As part of a national strategy to increase numbers, leaders asked students to consider "a life of service to God.''
By WAVENEY ANN MOORE
© St. Petersburg Times, published February 17, 2001
It was Career Day with a difference for hundreds of Catholic school students bused to Christ the King Parish in Tampa from surrounding counties this week.
Diocesan priests, men and women from religious orders and even the bishop showed up to promote their vocations and invite students to follow in their footsteps.
"It's an awesome life," Bishop Robert N. Lynch told about 700 uniform-clad sixth-graders Wednesday.
"There are a lot of professions, but today we're asking you to think of a life of service to God. I bet that 90 percent of you are thinking of doing something. All I ask, all I pray, is that you put into that list that you're thinking about serving God."
The bishop gave his talk on the first morning of a three-day campaign, said to be the first in the nation to specifically target 11-year-olds and 11th-graders. Organizers of the program based their strategy on studies showing that these groups of youngsters are at the stage of their lives when they are beginning to make -- or are making -- important choices.
The program, Focus 11 Vocation Days, dovetailed with a national strategy to combat the declining number of priests and religious sisters and brothers in the United States.
To that end, this week the Diocese of St. Petersburg offered students a not-too-serious, but focused, combination of pep rally, job fair and school outing.
"This is a special day to talk about following Jesus . . . as a priest, and for young ladies, as a religious sister," the Rev. David Toups of St. Frances Cabrini in Spring Hill told sixth-graders Wednesday.
The Rev. Jonathon Parks of the Salesians of Don Bosco traveled from New Orleans to participate in the event, which included rousing religious songs, a roll call, speeches and a skit created by St. Petersburg Catholic High School students.
Had it not been for a nudge from a priest at his parochial school, Parks told the large crowd, he probably would not have considered becoming a priest.
"What I want you to know is that you are being asked," said Parks, who is his order's vocations director.
"We are not trying to convince them to become priests," said Leonard Plazewski, director of the diocesan vocations office, during an interview the previous day. "We're just saying to be open to what God wants, and we'll give you the tools."
Among those participating in Wednesday's program were Pat Hosack's 27 sixth-graders from Holy Family Catholic School.
Kelly Jordan had been looking forward to the outing.
"I wanted to learn about being a priest," she said.
"Kelly, you can't be a priest," interrupted her friend Tiffani Botts.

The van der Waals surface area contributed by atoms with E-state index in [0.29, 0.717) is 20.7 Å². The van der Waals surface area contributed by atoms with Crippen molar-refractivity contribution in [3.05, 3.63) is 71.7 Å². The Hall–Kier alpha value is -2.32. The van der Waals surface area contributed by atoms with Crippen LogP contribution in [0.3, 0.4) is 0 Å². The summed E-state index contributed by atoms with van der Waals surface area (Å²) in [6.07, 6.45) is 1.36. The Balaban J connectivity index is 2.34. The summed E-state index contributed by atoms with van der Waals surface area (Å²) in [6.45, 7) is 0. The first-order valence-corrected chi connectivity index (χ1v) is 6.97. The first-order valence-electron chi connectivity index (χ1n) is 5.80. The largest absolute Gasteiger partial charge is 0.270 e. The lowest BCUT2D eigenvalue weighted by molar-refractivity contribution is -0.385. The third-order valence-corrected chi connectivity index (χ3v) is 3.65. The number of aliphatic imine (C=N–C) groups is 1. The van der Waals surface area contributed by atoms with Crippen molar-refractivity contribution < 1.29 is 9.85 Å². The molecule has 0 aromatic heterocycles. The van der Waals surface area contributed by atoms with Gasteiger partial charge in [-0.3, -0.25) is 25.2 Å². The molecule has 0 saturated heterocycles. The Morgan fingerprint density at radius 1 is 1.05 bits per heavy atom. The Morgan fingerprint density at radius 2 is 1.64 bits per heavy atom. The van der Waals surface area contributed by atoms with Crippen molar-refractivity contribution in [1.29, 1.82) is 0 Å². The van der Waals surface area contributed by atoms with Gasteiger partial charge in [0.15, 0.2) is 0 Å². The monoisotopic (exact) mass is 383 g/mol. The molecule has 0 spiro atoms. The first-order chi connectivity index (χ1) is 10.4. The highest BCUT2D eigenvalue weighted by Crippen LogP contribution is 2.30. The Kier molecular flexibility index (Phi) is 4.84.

" . . . and a sister," Kelly added quickly.
Christina Fontaness, an aspiring lawyer standing nearby with Jenna Kesneck, who wants to be a dancer, said, "I wanted to hear why priests become priests."
If nothing else, the day might have assuaged some of the natural curiousity of the 11- and 12-year-olds. During panel discussions, they heard the personal stories of how some priests and members of religious orders decided to pursue a religious life. In turn, the children asked about their inability to marry, the definition of chastity and even about their clothes.
The students also had the opportunity to speak with members of 21 religious communities -- all represented in the Tampa Bay area -- at tables set up in the parish hall. Colorful literature, rosaries and pencils were available, with candy, a scavenger hunt and prizes thrown in for good measure.
The event, attended by 1,900 students from 34 Catholic schools, was conceived about 51/2 years ago, said Sister Phyllis Shaughnessy, the diocese's assistant vocations director for religious communities.
"We started physically planning it a year and a half ago. It was like planning a convention," said Shaughnessy, who is based at Espiritu Santo Catholic Church in Safety Harbor.
A survey of active young adult Catholics revealed that recruitment efforts are being made too late, said Shaughnessy, a Sister of St. Clare. A national church study indicated that important choices, however tentative, are being made by sixth- and 11th-graders, she said.
"We need to help children and their families to talk about vocations and realize that it is a viable option," she said.
Two St. Petersburg Catholic High School 12th-graders say support from their parents is key as they decide whether to enter the priesthood.
"It's something I'm considering," said Matt Sullivan, a 17-year-old only child who plans to start at Florida State University in September.
His friend, Copley Gerdes, 17, who has been accepted at Belmont Abbey in North Carolina, said: "Right now, if I decide to go into the seminary and begin on the road to priesthood, I would go into the Salesians. . . . Right now, nothing is definite."
In any event, diocesan officials are pleased with the results of their recent efforts. Twenty men are studying to be priests with the St. Petersburg diocese, Plazewski said.
"Last year there were 11. There were six before that," he said. "We will probably notice an increase for next year."
The diocese, which will have one ordination in May, at present counts 352 diocesan and religious priests, a number that includes retirees. It also counts 46 brothers and 358 sisters.
"The future of the church," said Bishop Lynch, "depends on getting more priests, brothers and sisters."